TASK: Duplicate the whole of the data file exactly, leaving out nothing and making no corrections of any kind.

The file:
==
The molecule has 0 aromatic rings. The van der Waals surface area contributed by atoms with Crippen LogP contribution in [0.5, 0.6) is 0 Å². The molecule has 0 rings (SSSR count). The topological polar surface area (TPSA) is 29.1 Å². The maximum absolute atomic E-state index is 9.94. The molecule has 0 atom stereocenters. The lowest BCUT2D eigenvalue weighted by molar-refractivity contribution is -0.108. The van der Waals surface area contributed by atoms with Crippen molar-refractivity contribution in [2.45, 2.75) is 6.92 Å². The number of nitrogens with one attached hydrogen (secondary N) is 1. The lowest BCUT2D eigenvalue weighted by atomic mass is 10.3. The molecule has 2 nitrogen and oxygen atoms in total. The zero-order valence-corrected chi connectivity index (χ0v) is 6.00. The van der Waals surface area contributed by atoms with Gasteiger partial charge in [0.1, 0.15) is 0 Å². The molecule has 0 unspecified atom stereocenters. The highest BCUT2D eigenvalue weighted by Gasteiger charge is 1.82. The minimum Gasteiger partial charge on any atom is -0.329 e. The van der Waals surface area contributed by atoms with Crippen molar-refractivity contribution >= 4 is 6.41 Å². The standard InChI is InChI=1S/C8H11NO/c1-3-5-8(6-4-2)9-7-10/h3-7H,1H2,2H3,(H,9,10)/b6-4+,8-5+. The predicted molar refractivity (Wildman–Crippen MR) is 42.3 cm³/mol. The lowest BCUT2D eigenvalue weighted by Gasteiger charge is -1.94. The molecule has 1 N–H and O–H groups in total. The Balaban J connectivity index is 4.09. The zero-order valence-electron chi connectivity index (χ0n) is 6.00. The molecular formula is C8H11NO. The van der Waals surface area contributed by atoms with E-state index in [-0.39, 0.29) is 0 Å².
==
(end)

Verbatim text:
The molecule has 0 aromatic rings. The van der Waals surface area contributed by atoms with Crippen LogP contribution in [0.5, 0.6) is 0 Å². The molecule has 0 rings (SSSR count). The topological polar surface area (TPSA) is 29.1 Å². The maximum absolute atomic E-state index is 9.94. The molecule has 0 atom stereocenters. The lowest BCUT2D eigenvalue weighted by molar-refractivity contribution is -0.108. The van der Waals surface area contributed by atoms with Crippen molar-refractivity contribution in [2.45, 2.75) is 6.92 Å². The number of nitrogens with one attached hydrogen (secondary N) is 1. The lowest BCUT2D eigenvalue weighted by atomic mass is 10.3. The molecule has 2 nitrogen and oxygen atoms in total. The zero-order valence-corrected chi connectivity index (χ0v) is 6.00. The van der Waals surface area contributed by atoms with Gasteiger partial charge in [0.1, 0.15) is 0 Å². The molecule has 0 unspecified atom stereocenters. The highest BCUT2D eigenvalue weighted by Gasteiger charge is 1.82. The minimum Gasteiger partial charge on any atom is -0.329 e. The van der Waals surface area contributed by atoms with Crippen molar-refractivity contribution >= 4 is 6.41 Å². The standard InChI is InChI=1S/C8H11NO/c1-3-5-8(6-4-2)9-7-10/h3-7H,1H2,2H3,(H,9,10)/b6-4+,8-5+. The predicted molar refractivity (Wildman–Crippen MR) is 42.3 cm³/mol. The lowest BCUT2D eigenvalue weighted by Gasteiger charge is -1.94. The molecule has 1 N–H and O–H groups in total. The Balaban J connectivity index is 4.09. The zero-order valence-electron chi connectivity index (χ0n) is 6.00. The molecular formula is C8H11NO. The van der Waals surface area contributed by atoms with E-state index in [-0.39, 0.29) is 0 Å².